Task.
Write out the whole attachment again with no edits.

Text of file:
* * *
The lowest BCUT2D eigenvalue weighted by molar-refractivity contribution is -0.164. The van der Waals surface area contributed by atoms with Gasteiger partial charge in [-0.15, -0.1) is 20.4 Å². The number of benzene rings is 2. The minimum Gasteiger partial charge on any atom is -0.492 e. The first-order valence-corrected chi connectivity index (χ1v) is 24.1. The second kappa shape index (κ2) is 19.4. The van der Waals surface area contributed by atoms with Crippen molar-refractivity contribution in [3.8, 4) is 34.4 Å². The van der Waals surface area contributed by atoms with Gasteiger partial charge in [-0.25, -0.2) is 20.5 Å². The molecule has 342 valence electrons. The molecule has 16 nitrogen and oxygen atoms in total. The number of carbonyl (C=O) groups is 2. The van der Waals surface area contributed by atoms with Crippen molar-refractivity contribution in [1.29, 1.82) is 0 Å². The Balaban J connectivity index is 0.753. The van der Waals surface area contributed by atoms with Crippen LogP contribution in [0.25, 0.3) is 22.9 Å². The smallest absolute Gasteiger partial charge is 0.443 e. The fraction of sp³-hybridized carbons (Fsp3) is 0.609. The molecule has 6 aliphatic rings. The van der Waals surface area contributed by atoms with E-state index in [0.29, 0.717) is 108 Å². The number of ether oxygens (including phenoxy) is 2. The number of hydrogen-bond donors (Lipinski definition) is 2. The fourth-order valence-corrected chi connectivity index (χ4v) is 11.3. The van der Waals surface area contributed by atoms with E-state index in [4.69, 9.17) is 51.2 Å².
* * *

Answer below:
The lowest BCUT2D eigenvalue weighted by molar-refractivity contribution is -0.164. The van der Waals surface area contributed by atoms with Gasteiger partial charge in [-0.15, -0.1) is 20.4 Å². The number of benzene rings is 2. The minimum Gasteiger partial charge on any atom is -0.492 e. The first-order valence-corrected chi connectivity index (χ1v) is 24.1. The second kappa shape index (κ2) is 19.4. The van der Waals surface area contributed by atoms with Crippen molar-refractivity contribution in [3.8, 4) is 34.4 Å². The van der Waals surface area contributed by atoms with Gasteiger partial charge in [-0.25, -0.2) is 20.5 Å². The molecule has 342 valence electrons. The molecule has 16 nitrogen and oxygen atoms in total. The number of carbonyl (C=O) groups is 2. The van der Waals surface area contributed by atoms with Crippen molar-refractivity contribution in [1.29, 1.82) is 0 Å². The Balaban J connectivity index is 0.753. The van der Waals surface area contributed by atoms with Crippen LogP contribution in [0.25, 0.3) is 22.9 Å². The smallest absolute Gasteiger partial charge is 0.443 e. The fraction of sp³-hybridized carbons (Fsp3) is 0.609. The molecule has 6 aliphatic rings. The van der Waals surface area contributed by atoms with E-state index in [0.29, 0.717) is 108 Å². The number of ether oxygens (including phenoxy) is 2. The number of hydrogen-bond donors (Lipinski definition) is 2. The fourth-order valence-corrected chi connectivity index (χ4v) is 11.3. The van der Waals surface area contributed by atoms with E-state index in [4.69, 9.17) is 51.2 Å².